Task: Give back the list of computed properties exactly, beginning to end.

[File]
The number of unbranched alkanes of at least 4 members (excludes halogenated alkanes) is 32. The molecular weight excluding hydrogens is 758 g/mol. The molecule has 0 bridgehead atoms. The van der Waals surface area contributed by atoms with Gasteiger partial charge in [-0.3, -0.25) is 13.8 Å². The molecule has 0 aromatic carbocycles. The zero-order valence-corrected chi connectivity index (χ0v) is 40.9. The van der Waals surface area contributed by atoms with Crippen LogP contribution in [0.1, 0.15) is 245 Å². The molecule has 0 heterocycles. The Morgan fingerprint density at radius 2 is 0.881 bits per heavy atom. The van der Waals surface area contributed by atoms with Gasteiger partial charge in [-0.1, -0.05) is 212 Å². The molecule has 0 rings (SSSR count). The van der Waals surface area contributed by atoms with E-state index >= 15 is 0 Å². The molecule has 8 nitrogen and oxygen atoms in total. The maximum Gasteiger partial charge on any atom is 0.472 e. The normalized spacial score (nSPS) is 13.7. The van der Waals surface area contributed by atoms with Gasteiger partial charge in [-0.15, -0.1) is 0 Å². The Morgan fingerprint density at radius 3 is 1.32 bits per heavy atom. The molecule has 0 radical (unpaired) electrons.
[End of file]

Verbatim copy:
The number of unbranched alkanes of at least 4 members (excludes halogenated alkanes) is 32. The molecular weight excluding hydrogens is 758 g/mol. The molecule has 0 bridgehead atoms. The van der Waals surface area contributed by atoms with Gasteiger partial charge in [-0.3, -0.25) is 13.8 Å². The molecule has 0 aromatic carbocycles. The zero-order valence-corrected chi connectivity index (χ0v) is 40.9. The van der Waals surface area contributed by atoms with Crippen LogP contribution in [0.1, 0.15) is 245 Å². The molecule has 0 heterocycles. The Morgan fingerprint density at radius 2 is 0.881 bits per heavy atom. The van der Waals surface area contributed by atoms with Gasteiger partial charge in [-0.1, -0.05) is 212 Å². The molecule has 0 rings (SSSR count). The van der Waals surface area contributed by atoms with E-state index >= 15 is 0 Å². The molecule has 8 nitrogen and oxygen atoms in total. The maximum Gasteiger partial charge on any atom is 0.472 e. The normalized spacial score (nSPS) is 13.7. The van der Waals surface area contributed by atoms with Gasteiger partial charge in [-0.15, -0.1) is 0 Å². The Morgan fingerprint density at radius 3 is 1.32 bits per heavy atom. The molecule has 0 radical (unpaired) electrons.